At a more advanced stage, atherosclerotic plaque can be defined as fibroatheroma with a lipid-enriched necrotic core surrounded by a collagen-rich tissue. The early stage of fibroatheroma (early fibroatheroma) is characterized by infiltration of macrophages into the lipid core and focal loss of proteoglycans and collagen matrix [1]. Atherosclerotic plaque development has been described in detail in a number of early studies [46].

3. Microscopic Features of Atherosclerosis-Related Calcification

Early stages of vascular calcification are initiated from the microcalcification (Figure 1). The calcifying particles released by VSMCs typically have a diameter less than 15 μm [7]. Early proatherosclerotic calcification is marked by the presence of vesicles of less than 1 μM in size. Arterial calcification usually occurs in the intima, close to the internal elastic lamina. The amount of intimal VSMCs are reduced in the basement membrane.

Figure 1: Pathways of microcalcification in the atherosclerotic plaque. The major sources of calcification are apoptotic cells derived from foam cells of macrophage or vascular smooth muscle cell (VSMC) origin and calcifying matrix vesicles released by VSMCs that lost their contractile phenotype and acquired increased synthetic and proliferative activity. Accumulating calcified plates can cause rupture of the plaque and thrombus formation.

Although VSMC apoptosis is a major way of vascular calcification, microcalcification can also be caused by apoptotic death or the release of matrix vesicles by macrophages [8]. In macrophages, microcalcification could be detected by changes in cell morphology. This process can start in the necrotic lesion core, where macrophages are present as foam cells and contribute to the pool of dying and dead cells. In the necrotic core, calcification progresses and extends from the outer rim of the necrotic core into the collagen-rich matrix that envelops the core [1].

Atherogenic calcification leads to the formation of a calcified plaque that in turn forms calcified plates. The calcified plates can penetrate the tunica media into the lumen or grow in the opposite direction into the media [9]. When this occurs, this may lead to thrombosis, which contributes up to 14% of cases with carotid plaques [10].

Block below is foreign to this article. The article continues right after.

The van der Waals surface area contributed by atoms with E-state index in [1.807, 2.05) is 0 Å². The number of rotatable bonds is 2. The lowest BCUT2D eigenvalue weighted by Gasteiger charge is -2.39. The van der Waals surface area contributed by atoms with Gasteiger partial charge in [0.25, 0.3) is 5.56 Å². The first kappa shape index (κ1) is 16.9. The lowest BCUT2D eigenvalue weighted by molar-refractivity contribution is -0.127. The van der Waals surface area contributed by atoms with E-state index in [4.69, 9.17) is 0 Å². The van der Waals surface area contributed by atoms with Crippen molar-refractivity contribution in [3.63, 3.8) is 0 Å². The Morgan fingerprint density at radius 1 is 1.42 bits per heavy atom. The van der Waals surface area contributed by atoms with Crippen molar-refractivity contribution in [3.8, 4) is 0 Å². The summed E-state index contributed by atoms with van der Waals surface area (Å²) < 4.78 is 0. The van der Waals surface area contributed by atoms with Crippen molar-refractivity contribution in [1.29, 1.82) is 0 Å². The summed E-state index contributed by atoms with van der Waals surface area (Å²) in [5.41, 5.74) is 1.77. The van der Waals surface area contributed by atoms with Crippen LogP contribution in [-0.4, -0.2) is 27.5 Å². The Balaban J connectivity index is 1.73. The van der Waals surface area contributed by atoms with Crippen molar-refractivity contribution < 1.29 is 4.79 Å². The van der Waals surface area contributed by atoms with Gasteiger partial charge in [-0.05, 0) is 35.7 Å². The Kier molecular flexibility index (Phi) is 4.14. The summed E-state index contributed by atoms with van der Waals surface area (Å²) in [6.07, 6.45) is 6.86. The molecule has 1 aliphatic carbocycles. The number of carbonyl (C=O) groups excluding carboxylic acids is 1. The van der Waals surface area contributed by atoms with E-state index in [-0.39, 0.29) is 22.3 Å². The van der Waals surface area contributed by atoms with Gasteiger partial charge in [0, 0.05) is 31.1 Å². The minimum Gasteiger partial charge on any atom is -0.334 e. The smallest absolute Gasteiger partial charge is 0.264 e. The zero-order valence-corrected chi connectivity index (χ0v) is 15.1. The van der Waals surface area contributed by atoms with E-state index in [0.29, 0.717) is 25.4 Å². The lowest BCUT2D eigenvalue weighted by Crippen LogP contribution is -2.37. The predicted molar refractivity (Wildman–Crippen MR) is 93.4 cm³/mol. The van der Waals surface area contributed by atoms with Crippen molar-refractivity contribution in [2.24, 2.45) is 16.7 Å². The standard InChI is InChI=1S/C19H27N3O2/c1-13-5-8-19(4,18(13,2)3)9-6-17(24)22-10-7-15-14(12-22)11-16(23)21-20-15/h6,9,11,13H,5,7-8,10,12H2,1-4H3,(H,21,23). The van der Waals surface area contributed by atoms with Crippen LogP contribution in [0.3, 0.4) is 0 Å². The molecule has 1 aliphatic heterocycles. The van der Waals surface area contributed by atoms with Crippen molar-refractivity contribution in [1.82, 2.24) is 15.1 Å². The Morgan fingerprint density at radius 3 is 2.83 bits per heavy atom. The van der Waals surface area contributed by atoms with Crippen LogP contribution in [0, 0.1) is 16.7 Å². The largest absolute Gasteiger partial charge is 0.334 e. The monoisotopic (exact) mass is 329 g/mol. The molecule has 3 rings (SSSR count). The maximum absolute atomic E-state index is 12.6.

Osteogenic formations are rare in the areas of arterial calcification that occur predominantly in heavily calcified vascular regions [1]. Vascular calcification shares several mechanisms with normal bone calcification and cartilage generation, including the expression of major proosteogenic factors, such as osteocalcin, osteoprotegerin, osteopontin, and bone morphogenic proteins- (BMP-) 2 and 4. However, a differential expression pattern of osteogenic proteins was observed in course of the plaque progression. For example, bone sialoprotein matrix and Gla protein (MGP) showed increased expression in the endothelial cells and VSMCs of the intima media of normal aorta [11]. Higher levels of osteonectin, osteopontin, and BMP-4 were detected in VSMCs. In advanced fibroatheromatous plaques, expression of osteoprotegerin, osteonectin, BMP-2, and BMP-4 was found in the shoulder regions. Expression of MGP, bone sialoprotein, osteopontin, osteocalcin, BMP-4, osteonectin, and osteopontin was reported in foam cells and in the lipid core. In fibrocalcific lesions that have collagen-enriched and calcified areas and in lesions with signs of chondrogenic and osteogenic formations, increased expression of osteonectin, osteopontin, BMP-2, and BMP-4 was demonstrated [11]. In addition, extensive microcalcification with increased expression of calcification markers, such as osteocalcin and BMP-2, was observed in patients with coronary artery disease.